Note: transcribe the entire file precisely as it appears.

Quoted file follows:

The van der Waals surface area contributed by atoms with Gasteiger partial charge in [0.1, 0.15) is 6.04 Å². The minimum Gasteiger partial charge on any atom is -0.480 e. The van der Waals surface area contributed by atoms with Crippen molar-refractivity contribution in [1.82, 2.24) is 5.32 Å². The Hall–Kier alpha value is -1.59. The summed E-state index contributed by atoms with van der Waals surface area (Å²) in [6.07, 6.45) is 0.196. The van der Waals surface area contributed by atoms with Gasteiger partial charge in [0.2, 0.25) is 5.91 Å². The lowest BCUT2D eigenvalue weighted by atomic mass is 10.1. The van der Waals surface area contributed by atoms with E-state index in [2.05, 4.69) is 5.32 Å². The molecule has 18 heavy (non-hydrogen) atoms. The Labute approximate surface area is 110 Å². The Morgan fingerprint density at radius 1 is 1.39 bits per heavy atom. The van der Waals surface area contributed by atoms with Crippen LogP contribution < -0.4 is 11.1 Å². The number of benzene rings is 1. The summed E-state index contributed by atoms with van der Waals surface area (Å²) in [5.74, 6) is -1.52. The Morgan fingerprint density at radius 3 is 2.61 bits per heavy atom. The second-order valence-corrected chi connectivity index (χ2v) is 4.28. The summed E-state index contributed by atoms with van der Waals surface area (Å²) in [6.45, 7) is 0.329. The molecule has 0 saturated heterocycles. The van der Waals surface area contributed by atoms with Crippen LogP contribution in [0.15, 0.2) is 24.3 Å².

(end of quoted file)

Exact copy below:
The van der Waals surface area contributed by atoms with Gasteiger partial charge in [0.1, 0.15) is 6.04 Å². The minimum Gasteiger partial charge on any atom is -0.480 e. The van der Waals surface area contributed by atoms with Crippen molar-refractivity contribution in [1.82, 2.24) is 5.32 Å². The Hall–Kier alpha value is -1.59. The summed E-state index contributed by atoms with van der Waals surface area (Å²) in [6.07, 6.45) is 0.196. The van der Waals surface area contributed by atoms with Gasteiger partial charge in [0.2, 0.25) is 5.91 Å². The lowest BCUT2D eigenvalue weighted by atomic mass is 10.1. The van der Waals surface area contributed by atoms with E-state index in [2.05, 4.69) is 5.32 Å². The molecule has 18 heavy (non-hydrogen) atoms. The Labute approximate surface area is 110 Å². The Morgan fingerprint density at radius 1 is 1.39 bits per heavy atom. The van der Waals surface area contributed by atoms with Crippen LogP contribution < -0.4 is 11.1 Å². The number of benzene rings is 1. The summed E-state index contributed by atoms with van der Waals surface area (Å²) in [5.74, 6) is -1.52. The Morgan fingerprint density at radius 3 is 2.61 bits per heavy atom. The second-order valence-corrected chi connectivity index (χ2v) is 4.28. The summed E-state index contributed by atoms with van der Waals surface area (Å²) in [6.45, 7) is 0.329. The molecule has 0 saturated heterocycles. The van der Waals surface area contributed by atoms with Crippen LogP contribution in [0.15, 0.2) is 24.3 Å².